Jeremy Whittle

French hearts broken at Mende again

Thibaut Pinot chasing in vain on the final climb in Mende - pic by Getty Images

As Michael Matthews finally put paid to his long record of near-misses with a memorable lone win in Mende, ending years of disappointment, French riders in the Tour peloton were again empty-handed.

There’s little sign of the drought coming to an end, with only Thibaut Pinot, Romain Bardet and David Gaudu making much impact on the race so far. This is despite a significant number of French riders competing in this year’s Tour.

In fact, they are still forced to live in the shadow of Laurent Jalabert, a past winner on the climb to the clifftop aerodrome, now called ‘Montée Laurent Jalabert’ in the Tour’s road book, rather than Croix-Neuve, which is it’s non-Tour de France moniker.

Jalabert, of course, is now a celebrity, a salt-and-pepper TV pundit in a chauffeur-driven car, a man so well-liked in France that he is able to keep bars and restaurants open way beyond their usual hours. If you’re working on the Tour and looking for dinner late at night, find Jalabert and you know you’ll get fed.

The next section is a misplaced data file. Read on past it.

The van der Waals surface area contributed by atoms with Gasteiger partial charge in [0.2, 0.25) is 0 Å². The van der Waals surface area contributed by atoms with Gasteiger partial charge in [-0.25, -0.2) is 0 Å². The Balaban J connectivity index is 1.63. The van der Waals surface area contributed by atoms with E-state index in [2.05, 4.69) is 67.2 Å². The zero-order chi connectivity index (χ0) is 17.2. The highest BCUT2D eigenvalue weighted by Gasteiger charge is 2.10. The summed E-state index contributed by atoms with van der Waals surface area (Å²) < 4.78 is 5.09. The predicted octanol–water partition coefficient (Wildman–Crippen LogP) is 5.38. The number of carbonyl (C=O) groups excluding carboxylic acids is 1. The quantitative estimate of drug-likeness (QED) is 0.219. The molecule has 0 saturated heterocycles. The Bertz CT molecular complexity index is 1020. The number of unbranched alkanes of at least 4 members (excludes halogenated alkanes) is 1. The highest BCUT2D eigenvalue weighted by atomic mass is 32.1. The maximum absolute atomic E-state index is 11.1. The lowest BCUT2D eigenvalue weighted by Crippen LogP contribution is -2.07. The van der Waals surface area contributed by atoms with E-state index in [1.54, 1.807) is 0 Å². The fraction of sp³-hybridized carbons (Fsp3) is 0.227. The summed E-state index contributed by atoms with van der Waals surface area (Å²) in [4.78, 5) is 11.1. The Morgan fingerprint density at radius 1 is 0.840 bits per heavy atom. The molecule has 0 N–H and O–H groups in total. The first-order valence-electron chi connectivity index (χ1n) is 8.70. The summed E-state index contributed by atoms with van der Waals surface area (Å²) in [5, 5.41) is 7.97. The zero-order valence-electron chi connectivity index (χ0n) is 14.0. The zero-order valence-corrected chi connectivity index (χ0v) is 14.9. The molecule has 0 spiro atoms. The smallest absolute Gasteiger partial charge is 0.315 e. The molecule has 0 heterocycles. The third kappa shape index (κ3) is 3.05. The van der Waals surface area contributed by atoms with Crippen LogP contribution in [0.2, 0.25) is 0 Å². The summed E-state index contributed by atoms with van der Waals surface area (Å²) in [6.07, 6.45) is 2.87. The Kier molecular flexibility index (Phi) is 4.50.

But the inability of French riders to win a stage in this year’s race so far and the near-misses of Thibaut Pinot both in Châtel, where he lost out to Bob Jungels, and in Mende, where he was third, (just as he was in 2015, when Steve Cummings humbled both him and Romain Bardet), is telling.

There have been plenty of breakaway moves, but few going the distance with French riders in genuine contention for the stage. Warren Barguil and Bardet shone in the Alps, Pinot in the Valais, but other than that, there has been little for the home fans to shout about — other than re-living for the umpteenth time, Jaja’s big day out in Mende, almost 30 years ago.

Right now, the Tour misses Alaphilippe and so do the home fans. Instead it has been a steady stream of Danes that have taken most of the spoils. In Mende, it was the turn of an Australian who’d endured a degree of eye-rolling from some as he took yet more second, third or fourth places.

Matthews however was jubilant at his success, on a stage which he took by scruff of the neck and made his own. His win characterised resilience, self-belief and determination, with Matt White, his sports director calling it “the best win of his career.”

Meanwhile, TiboPino, as the French call him, took third, one place worse than he managed seven summers ago, when Steve Cummings dropped him and Bardet on the last downhill curves to win in Mende. At least Pinot was quicker through the final bend this time.

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